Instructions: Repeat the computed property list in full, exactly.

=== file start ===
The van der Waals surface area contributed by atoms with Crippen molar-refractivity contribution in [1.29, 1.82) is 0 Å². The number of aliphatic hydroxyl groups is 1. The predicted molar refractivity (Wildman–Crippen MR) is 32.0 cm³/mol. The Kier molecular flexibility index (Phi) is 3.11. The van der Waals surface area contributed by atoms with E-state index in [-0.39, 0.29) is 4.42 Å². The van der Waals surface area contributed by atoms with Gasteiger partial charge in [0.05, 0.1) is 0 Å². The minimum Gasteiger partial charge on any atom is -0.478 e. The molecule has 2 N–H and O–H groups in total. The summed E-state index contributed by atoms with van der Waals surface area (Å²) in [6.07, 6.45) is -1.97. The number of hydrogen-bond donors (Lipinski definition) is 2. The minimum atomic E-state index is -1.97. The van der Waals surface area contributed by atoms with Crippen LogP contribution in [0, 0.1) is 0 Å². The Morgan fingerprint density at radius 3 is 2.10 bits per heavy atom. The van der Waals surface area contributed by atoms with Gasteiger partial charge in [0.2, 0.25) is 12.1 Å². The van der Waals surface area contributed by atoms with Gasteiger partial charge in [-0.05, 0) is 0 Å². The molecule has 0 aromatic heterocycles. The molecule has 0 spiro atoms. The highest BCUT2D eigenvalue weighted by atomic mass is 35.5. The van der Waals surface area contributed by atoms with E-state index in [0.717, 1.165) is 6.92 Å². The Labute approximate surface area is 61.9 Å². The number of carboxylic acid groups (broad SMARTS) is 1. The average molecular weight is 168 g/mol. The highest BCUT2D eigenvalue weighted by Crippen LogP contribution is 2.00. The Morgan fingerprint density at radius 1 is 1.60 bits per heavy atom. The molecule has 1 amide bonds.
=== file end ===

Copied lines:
The van der Waals surface area contributed by atoms with Crippen molar-refractivity contribution in [1.29, 1.82) is 0 Å². The number of aliphatic hydroxyl groups is 1. The predicted molar refractivity (Wildman–Crippen MR) is 32.0 cm³/mol. The Kier molecular flexibility index (Phi) is 3.11. The van der Waals surface area contributed by atoms with E-state index in [-0.39, 0.29) is 4.42 Å². The van der Waals surface area contributed by atoms with Gasteiger partial charge in [0.05, 0.1) is 0 Å². The minimum Gasteiger partial charge on any atom is -0.478 e. The molecule has 2 N–H and O–H groups in total. The summed E-state index contributed by atoms with van der Waals surface area (Å²) in [6.07, 6.45) is -1.97. The number of hydrogen-bond donors (Lipinski definition) is 2. The minimum atomic E-state index is -1.97. The van der Waals surface area contributed by atoms with Crippen LogP contribution in [0, 0.1) is 0 Å². The Morgan fingerprint density at radius 3 is 2.10 bits per heavy atom. The van der Waals surface area contributed by atoms with Gasteiger partial charge in [0.2, 0.25) is 12.1 Å². The van der Waals surface area contributed by atoms with Gasteiger partial charge in [-0.05, 0) is 0 Å². The molecule has 0 aromatic heterocycles. The molecule has 0 spiro atoms. The highest BCUT2D eigenvalue weighted by atomic mass is 35.5. The van der Waals surface area contributed by atoms with E-state index in [0.717, 1.165) is 6.92 Å². The Labute approximate surface area is 61.9 Å². The number of carboxylic acid groups (broad SMARTS) is 1. The average molecular weight is 168 g/mol. The highest BCUT2D eigenvalue weighted by Crippen LogP contribution is 2.00. The Morgan fingerprint density at radius 1 is 1.60 bits per heavy atom. The molecule has 1 amide bonds.